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Power Interruptions
If the power will be out for 24 hours or less, keep the door or
doors closed (depending on your model) to help food stay cold
and frozen.
If the power will be out for more than 24 hours, do one of the
Remove all frozen food and store it in a frozen food locker.
Place 2 lbs (907 g) of dry ice in the freezer for every cubic foot
(28 L) of freezer space. This will keep the food frozen for 2 to
If neither a food locker nor dry ice is available, consume or can
perishable food at once.
REMEMBER: A full freezer stays cold longer than a partially filled
one. A freezer full of meat stays cold longer than a freezer full of
baked goods. If you see that food contains ice crystals, it may be
refrozen, although the quality and flavor may be affected. If the
condition of the food is poor, dispose of it.
Vacation Care
Your refrigerator is equipped with the Holiday Mode feature, which
is designed for the traveler who wishes to turn off the lights and
ice maker. By selecting this feature, the temperature set points
remain unchanged, the ice maker will be disabled and the interior
lights will turn off. For most efficient refrigerator operation, it is
recommended to exit the Holiday Mode when it is no longer
If You Choose to Leave the Refrigerator On While You’re
1. Use up any perishables and freeze other items.
2. Press HOLIDAY MODE pad.
3. If your refrigerator has an automatic ice maker, shut off water
supply to the ice maker.
4. Empty the ice bin.
5. When you return from vacation, press HOLIDAY MODE to
return to normal operation.
If You Choose to Turn the Refrigerator Off Before You
1. Remove all food from the refrigerator.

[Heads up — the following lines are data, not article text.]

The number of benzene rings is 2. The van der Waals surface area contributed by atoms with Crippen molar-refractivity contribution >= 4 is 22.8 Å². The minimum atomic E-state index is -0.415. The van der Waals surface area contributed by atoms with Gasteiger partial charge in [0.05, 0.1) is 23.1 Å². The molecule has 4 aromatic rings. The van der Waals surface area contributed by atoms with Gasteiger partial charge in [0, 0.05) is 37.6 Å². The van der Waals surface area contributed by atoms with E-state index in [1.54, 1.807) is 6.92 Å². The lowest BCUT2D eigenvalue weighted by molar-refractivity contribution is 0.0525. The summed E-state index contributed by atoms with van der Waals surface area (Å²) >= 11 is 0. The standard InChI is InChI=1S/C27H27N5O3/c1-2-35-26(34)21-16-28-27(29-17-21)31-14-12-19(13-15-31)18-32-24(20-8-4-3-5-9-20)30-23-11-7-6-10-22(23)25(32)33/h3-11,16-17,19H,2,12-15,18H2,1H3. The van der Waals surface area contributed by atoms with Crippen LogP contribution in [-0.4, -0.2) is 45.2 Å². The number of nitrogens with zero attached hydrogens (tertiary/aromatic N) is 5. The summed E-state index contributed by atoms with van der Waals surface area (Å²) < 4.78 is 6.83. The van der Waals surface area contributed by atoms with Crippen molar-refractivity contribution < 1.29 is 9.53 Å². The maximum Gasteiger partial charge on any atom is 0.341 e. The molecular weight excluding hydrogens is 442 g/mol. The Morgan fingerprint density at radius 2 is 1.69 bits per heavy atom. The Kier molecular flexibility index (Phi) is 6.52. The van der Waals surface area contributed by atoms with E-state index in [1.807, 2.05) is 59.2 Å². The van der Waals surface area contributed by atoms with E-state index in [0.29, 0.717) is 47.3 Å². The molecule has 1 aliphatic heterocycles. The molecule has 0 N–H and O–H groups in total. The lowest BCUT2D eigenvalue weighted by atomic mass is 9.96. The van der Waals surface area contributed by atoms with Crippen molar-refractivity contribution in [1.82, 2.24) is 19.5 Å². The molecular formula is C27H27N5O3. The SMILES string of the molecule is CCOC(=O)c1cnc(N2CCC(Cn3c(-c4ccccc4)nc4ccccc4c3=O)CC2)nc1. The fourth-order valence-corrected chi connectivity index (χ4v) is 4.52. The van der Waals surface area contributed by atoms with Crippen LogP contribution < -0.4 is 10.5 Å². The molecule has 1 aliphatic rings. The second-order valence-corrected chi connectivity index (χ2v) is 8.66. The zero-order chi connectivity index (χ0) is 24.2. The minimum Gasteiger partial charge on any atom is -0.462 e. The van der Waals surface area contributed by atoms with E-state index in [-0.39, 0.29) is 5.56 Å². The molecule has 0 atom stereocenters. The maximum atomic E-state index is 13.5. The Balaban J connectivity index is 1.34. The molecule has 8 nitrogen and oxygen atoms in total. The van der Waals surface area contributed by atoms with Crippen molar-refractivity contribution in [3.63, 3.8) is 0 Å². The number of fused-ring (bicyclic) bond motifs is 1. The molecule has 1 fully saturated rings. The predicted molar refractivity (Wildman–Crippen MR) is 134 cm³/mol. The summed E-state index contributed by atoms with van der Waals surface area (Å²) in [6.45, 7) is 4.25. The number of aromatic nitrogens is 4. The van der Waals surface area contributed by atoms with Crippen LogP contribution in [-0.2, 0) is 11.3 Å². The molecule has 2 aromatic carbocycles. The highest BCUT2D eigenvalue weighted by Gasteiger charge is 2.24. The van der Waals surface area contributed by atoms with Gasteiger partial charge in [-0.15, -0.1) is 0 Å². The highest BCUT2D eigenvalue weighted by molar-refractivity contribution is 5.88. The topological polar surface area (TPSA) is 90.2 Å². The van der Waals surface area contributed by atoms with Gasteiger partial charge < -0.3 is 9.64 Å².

2. If your refrigerator has an automatic ice maker:
Turn off the water supply to the ice maker at least one day
ahead of time.
When the last load of ice drops, raise the wire shutoff arm
to the OFF (up) position.
3. Depending on your model, turn the Thermostat Control
(or Refrigerator Control) to OFF. See “Using the Controls.”
4. Clean refrigerator, wipe it, and dry well.
5. Tape rubber or wood blocks to the tops of both doors to prop
them open far enough for air to get in. This stops odor and
mold from building up.
Try the solutions suggested here first in order to avoid the cost of an unnecessary service call.
Refrigerator Operation
The refrigerator will not operate
Power cord unplugged? Plug into a grounded 3 prong outlet.
Is outlet working? Plug in a lamp to see if the outlet is
Household fuse blown or circuit breaker tripped? Replace
the fuse or reset the circuit breaker. If the problem continues,
call an electrician.
Are controls on? Make sure the refrigerator controls are on.
See “Using the Controls.”
Is refrigerator defrosting? Your refrigerator will regularly run
an automatic defrost cycle. Recheck in 30 minutes to see if it
is operating.
New installation? Allow 24 hours following installation for the
refrigerator to cool completely.
NOTE: Adjusting the temperature controls to coldest setting
will not cool either compartment more quickly.
The motor seems to run too much
Your new refrigerator may run longer than your old one due to its
high-efficiency compressor and fans. The unit may run even
longer if the room is warm, a large food load is added, doors are
opened often, or if the doors have been left open.
The refrigerator is noisy
Refrigerator noise has been reduced over the years. Due to this
reduction, you may hear intermittent noises from your new
refrigerator that you did not notice from your old model. Below are
listed some normal sounds with an explanation.
Buzzing - heard when the water valve opens to fill the ice
Pulsating - fans/compressor adjusting to optimize
Rattling - flow of refrigerant, water line, or from items placed
on top of the refrigerator
Sizzling/Gurgling - water dripping on the heater during
defrost cycle
Popping - contraction/expansion of inside walls, especially
during initial cool-down
Electrical Shock Hazard
Plug into a grounded 3 prong outlet.
Do not remove ground prong.
Do not use an adapter.
Do not use an extension cord.
Failure to follow these instructions can result in death,
fire, or electrical shock.